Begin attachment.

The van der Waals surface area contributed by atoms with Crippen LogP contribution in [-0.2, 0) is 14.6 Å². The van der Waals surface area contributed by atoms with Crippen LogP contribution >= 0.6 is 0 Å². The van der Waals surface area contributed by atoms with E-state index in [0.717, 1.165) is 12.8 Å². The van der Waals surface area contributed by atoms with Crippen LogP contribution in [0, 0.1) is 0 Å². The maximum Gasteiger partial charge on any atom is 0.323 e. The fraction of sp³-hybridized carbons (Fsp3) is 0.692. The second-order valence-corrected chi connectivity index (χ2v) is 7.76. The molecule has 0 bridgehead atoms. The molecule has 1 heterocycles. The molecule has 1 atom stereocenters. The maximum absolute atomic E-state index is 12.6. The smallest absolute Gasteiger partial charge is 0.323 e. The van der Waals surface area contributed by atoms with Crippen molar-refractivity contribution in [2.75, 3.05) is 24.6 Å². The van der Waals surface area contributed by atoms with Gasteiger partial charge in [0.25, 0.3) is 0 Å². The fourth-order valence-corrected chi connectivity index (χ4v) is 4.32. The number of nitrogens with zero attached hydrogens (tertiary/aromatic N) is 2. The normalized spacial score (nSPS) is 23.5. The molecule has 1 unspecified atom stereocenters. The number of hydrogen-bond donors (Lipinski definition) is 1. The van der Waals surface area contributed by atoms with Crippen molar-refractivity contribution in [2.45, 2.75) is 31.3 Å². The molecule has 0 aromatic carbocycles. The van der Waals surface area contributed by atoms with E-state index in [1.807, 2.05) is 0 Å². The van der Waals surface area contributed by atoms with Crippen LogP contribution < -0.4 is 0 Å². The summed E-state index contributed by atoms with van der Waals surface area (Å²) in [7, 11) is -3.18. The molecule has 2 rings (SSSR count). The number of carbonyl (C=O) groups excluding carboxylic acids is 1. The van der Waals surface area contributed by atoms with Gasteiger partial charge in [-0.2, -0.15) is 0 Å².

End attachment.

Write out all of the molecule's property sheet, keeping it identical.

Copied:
The van der Waals surface area contributed by atoms with Crippen LogP contribution in [-0.2, 0) is 14.6 Å². The van der Waals surface area contributed by atoms with Crippen LogP contribution >= 0.6 is 0 Å². The van der Waals surface area contributed by atoms with E-state index in [0.717, 1.165) is 12.8 Å². The van der Waals surface area contributed by atoms with Crippen LogP contribution in [0, 0.1) is 0 Å². The maximum Gasteiger partial charge on any atom is 0.323 e. The fraction of sp³-hybridized carbons (Fsp3) is 0.692. The second-order valence-corrected chi connectivity index (χ2v) is 7.76. The molecule has 0 bridgehead atoms. The molecule has 1 heterocycles. The molecule has 1 atom stereocenters. The maximum absolute atomic E-state index is 12.6. The smallest absolute Gasteiger partial charge is 0.323 e. The van der Waals surface area contributed by atoms with Crippen molar-refractivity contribution in [2.75, 3.05) is 24.6 Å². The van der Waals surface area contributed by atoms with Gasteiger partial charge in [0.25, 0.3) is 0 Å². The fourth-order valence-corrected chi connectivity index (χ4v) is 4.32. The number of nitrogens with zero attached hydrogens (tertiary/aromatic N) is 2. The normalized spacial score (nSPS) is 23.5. The molecule has 1 unspecified atom stereocenters. The number of hydrogen-bond donors (Lipinski definition) is 1. The van der Waals surface area contributed by atoms with Crippen molar-refractivity contribution in [2.45, 2.75) is 31.3 Å². The molecule has 0 aromatic carbocycles. The van der Waals surface area contributed by atoms with E-state index in [1.807, 2.05) is 0 Å². The van der Waals surface area contributed by atoms with Crippen LogP contribution < -0.4 is 0 Å². The summed E-state index contributed by atoms with van der Waals surface area (Å²) in [7, 11) is -3.18. The molecule has 2 rings (SSSR count). The number of carbonyl (C=O) groups excluding carboxylic acids is 1. The van der Waals surface area contributed by atoms with Gasteiger partial charge in [-0.2, -0.15) is 0 Å².